Week of 1/11/99
Friday, July 05, 2002 08:18
A (mostly) daily
journal of the trials, tribulations, and random observations of Robert
Bruce Thompson, a writer of computer books.
January 11, 1999
This week is the first Daynotes page that uses the new format suggested
by Bo Leuf. Actually, it shouldn't look any different than the old format,
but it should load quicker. Bo suggested that, rather than use one big
two-column by seven-row table to contain the week's entries, I should use
seven separate two-column by one-row tables, one for each day. The old
way, the entire page/table had to load and render before you saw anything
but a blank page. The new way, the tables near the top of the page can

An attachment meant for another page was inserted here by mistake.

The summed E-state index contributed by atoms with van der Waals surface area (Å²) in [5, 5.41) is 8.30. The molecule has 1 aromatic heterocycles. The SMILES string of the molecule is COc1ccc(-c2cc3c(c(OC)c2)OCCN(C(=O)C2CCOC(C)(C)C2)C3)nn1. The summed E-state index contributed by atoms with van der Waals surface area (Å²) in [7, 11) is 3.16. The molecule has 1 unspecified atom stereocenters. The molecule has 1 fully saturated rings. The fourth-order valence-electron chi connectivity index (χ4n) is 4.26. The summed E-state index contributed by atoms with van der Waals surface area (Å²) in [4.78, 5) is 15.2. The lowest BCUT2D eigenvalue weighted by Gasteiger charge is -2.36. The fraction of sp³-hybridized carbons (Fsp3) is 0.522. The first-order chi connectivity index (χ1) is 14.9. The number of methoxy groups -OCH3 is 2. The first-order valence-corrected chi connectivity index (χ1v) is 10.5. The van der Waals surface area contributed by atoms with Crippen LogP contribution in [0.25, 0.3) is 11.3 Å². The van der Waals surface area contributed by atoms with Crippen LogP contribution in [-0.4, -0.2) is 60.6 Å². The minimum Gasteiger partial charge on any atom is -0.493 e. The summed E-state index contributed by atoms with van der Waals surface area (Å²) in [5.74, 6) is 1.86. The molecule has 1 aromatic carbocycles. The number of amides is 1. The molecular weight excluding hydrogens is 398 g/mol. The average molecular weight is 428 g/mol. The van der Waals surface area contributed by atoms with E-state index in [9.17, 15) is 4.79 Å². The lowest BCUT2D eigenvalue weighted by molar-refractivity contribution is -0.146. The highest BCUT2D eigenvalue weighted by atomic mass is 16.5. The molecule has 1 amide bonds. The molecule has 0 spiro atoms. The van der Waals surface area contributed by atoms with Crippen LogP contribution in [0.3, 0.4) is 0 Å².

load and render while the tables for the later days are still loading in
the background. So, Monday should be visible while the remaining days are
still downloading. In theory, anyway. I understand that not all browsers
will work that way.
And I've also gone back to including the time this page was last
modified, as well as the date. Apparently, browsers vary (depending on the
browser itself and its settings) as to what occurs when you do a refresh.
Some browsers do not clear the text from the page unless that text has
actually been updated. Internet Explorer 4.01 works this way for me.
Others clear the existing text even if that text has not been updated.
Navigator 4.05 works that way for me. Some readers tell me that they use
the behavior of this refresh redraw to tell if I've updated the page or